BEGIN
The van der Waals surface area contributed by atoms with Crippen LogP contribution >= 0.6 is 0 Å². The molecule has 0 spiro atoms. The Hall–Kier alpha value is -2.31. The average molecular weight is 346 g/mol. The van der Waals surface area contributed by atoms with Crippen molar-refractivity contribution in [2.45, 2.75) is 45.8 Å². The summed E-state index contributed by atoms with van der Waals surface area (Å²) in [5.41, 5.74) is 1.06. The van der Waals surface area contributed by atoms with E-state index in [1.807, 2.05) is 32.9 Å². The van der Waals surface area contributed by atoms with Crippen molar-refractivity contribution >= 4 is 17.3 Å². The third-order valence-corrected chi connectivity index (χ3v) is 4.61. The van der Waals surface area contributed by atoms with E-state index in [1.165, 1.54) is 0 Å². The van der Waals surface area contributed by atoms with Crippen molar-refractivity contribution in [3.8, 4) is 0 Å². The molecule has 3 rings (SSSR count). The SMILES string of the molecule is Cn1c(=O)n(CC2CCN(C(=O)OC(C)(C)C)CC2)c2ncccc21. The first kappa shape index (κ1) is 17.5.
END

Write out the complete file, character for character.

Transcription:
The van der Waals surface area contributed by atoms with Crippen LogP contribution >= 0.6 is 0 Å². The molecule has 0 spiro atoms. The Hall–Kier alpha value is -2.31. The average molecular weight is 346 g/mol. The van der Waals surface area contributed by atoms with Crippen molar-refractivity contribution in [2.45, 2.75) is 45.8 Å². The summed E-state index contributed by atoms with van der Waals surface area (Å²) in [5.41, 5.74) is 1.06. The van der Waals surface area contributed by atoms with E-state index in [1.807, 2.05) is 32.9 Å². The van der Waals surface area contributed by atoms with Crippen molar-refractivity contribution >= 4 is 17.3 Å². The third-order valence-corrected chi connectivity index (χ3v) is 4.61. The van der Waals surface area contributed by atoms with E-state index in [1.165, 1.54) is 0 Å². The van der Waals surface area contributed by atoms with Crippen molar-refractivity contribution in [3.8, 4) is 0 Å². The molecule has 3 rings (SSSR count). The SMILES string of the molecule is Cn1c(=O)n(CC2CCN(C(=O)OC(C)(C)C)CC2)c2ncccc21. The first kappa shape index (κ1) is 17.5.